Some more budget trivia - the length of George Osborne’s previous budgets. This is from the Press Association.

2010: 54 minutes
2011: 56 minutes
2012: 58 minutes
2013: 54 minutes
2014: 55 minutes

This is not a slow motion video (!) Osborne shows off his Budget https://t.co/udTFTdfpkZ

In a Labour blog Ed Balls, the shadow chancellor, says he thinks George Osborne will try to pull off “a huge deception” on the British public.

There’s one thing we can be certain of about George Osborne’s Budget today: from start to finish, it will be a cover-up of his terrible record as Chancellor.

The Conservatives came into office saying they’d protect our NHS, make people better off and balance the books -- but all three promises have been broken ...

Since 2010, the government has done a better job of lowering spending (as a share of the economy) than raising revenue, the Guardian Datablog team flag up:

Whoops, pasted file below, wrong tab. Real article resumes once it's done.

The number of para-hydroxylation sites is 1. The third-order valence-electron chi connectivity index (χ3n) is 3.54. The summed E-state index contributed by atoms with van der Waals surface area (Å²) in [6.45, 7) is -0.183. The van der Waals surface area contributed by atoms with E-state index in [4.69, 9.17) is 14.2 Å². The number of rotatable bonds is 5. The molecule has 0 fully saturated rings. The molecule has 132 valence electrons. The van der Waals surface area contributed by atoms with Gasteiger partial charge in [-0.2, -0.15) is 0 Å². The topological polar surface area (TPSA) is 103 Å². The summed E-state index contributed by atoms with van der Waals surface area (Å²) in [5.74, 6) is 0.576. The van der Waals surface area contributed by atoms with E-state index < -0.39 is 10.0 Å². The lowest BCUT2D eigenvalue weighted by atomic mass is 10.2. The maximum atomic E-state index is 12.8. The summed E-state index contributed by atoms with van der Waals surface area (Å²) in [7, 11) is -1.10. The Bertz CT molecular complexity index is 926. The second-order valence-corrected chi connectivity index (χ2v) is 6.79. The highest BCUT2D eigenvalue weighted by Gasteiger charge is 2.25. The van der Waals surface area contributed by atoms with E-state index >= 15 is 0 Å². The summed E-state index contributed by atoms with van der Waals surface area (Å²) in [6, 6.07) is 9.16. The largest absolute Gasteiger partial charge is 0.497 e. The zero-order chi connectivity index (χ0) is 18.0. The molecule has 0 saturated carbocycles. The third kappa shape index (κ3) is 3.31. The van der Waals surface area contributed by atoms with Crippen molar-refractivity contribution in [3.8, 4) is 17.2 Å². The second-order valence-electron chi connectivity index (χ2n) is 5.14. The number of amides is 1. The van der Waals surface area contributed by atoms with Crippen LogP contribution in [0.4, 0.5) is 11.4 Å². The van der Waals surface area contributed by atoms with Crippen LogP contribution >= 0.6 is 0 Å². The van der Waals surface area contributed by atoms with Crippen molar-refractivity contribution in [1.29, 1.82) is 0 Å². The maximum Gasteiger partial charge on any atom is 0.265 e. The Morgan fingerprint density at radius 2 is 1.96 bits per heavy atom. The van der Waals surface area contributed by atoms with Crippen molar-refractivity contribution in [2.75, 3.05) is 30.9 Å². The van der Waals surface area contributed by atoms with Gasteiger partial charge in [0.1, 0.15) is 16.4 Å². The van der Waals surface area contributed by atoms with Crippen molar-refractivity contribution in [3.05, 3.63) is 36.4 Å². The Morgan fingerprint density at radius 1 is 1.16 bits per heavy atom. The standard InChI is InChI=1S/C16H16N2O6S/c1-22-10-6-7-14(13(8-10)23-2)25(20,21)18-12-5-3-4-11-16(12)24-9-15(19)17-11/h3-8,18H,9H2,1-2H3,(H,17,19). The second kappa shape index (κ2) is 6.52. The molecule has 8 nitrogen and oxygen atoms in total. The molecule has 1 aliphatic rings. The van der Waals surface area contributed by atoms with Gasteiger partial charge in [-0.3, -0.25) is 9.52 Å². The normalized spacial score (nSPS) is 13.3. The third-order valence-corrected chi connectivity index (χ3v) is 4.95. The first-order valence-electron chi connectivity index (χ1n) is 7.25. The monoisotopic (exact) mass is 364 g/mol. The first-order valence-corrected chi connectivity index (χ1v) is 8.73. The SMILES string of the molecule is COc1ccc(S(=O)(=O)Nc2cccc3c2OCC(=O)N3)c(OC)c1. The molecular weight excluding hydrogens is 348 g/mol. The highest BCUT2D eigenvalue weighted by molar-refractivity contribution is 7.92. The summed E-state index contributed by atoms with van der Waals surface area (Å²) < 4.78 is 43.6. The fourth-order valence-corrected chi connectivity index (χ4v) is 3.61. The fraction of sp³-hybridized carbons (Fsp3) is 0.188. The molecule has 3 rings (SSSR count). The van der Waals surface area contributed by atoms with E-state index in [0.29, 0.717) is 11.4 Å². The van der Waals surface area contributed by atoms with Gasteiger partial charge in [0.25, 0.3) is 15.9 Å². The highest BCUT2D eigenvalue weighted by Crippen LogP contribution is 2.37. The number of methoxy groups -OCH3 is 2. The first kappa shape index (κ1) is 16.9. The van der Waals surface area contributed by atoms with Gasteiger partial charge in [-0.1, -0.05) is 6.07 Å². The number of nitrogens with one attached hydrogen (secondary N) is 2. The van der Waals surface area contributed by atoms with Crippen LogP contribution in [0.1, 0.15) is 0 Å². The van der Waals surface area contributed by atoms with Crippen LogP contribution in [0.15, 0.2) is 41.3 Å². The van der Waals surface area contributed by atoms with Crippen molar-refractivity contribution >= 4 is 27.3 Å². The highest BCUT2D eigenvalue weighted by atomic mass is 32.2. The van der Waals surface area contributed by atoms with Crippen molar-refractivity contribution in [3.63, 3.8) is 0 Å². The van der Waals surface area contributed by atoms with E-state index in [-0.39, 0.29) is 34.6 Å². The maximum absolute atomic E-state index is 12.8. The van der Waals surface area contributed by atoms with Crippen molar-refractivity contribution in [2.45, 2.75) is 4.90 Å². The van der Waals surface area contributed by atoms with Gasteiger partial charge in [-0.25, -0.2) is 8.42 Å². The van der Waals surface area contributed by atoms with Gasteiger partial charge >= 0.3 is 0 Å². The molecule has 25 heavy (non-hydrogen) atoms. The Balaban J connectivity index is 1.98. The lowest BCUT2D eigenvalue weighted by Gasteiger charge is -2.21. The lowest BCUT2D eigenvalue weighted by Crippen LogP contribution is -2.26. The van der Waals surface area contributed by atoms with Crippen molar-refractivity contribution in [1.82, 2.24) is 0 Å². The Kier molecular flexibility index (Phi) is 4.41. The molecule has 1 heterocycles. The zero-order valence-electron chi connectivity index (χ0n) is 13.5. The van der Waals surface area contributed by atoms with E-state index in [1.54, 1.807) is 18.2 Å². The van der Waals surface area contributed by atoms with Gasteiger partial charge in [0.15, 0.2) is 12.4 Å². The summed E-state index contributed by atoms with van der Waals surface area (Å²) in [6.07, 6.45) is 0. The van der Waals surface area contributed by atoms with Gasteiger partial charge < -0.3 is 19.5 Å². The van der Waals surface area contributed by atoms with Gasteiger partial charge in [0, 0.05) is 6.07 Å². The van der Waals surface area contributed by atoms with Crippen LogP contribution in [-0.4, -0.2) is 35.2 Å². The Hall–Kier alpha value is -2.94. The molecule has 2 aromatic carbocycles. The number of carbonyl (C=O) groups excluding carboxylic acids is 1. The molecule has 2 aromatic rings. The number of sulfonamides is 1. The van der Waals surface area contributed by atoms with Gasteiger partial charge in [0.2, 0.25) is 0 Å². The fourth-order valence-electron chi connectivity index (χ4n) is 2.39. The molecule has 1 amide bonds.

This is what the prime minister’s spokesman said about Osborne’s budget presentation at cabinet this morning.

I think you will see a very strong package of measures and that view was shared right around the table. There was a clear expression of views from around the table that it was a good and strong package.

Some more budget trivia.

Every Chancellor of the Exchequer of the last 41 years is still alive, the only Cabinet job where this is the case #Budget2015

The CBI wants George Osborne to devote more help to working families (funds permitting, of course):

Free childcare -now 15 hrs- should be extended to 1&2 yr olds in #Budget2015 http://t.co/b8UGEw8qD0 pic.twitter.com/A8rTfeQOCt

The chancellor and his Treasury team have just posed for the traditional photo-shoot with the red box on Downing Street:

Back in the financial markets, the pound has hit a new five-year low against the dollar at $1.4661, down almost one cent.

Traders are pinning some blame on this morning’s unemployment data. Although employment hit a record high, the weaker-than-expected wage growth means the Bank of England is less likely to raise interest rates anytime soon: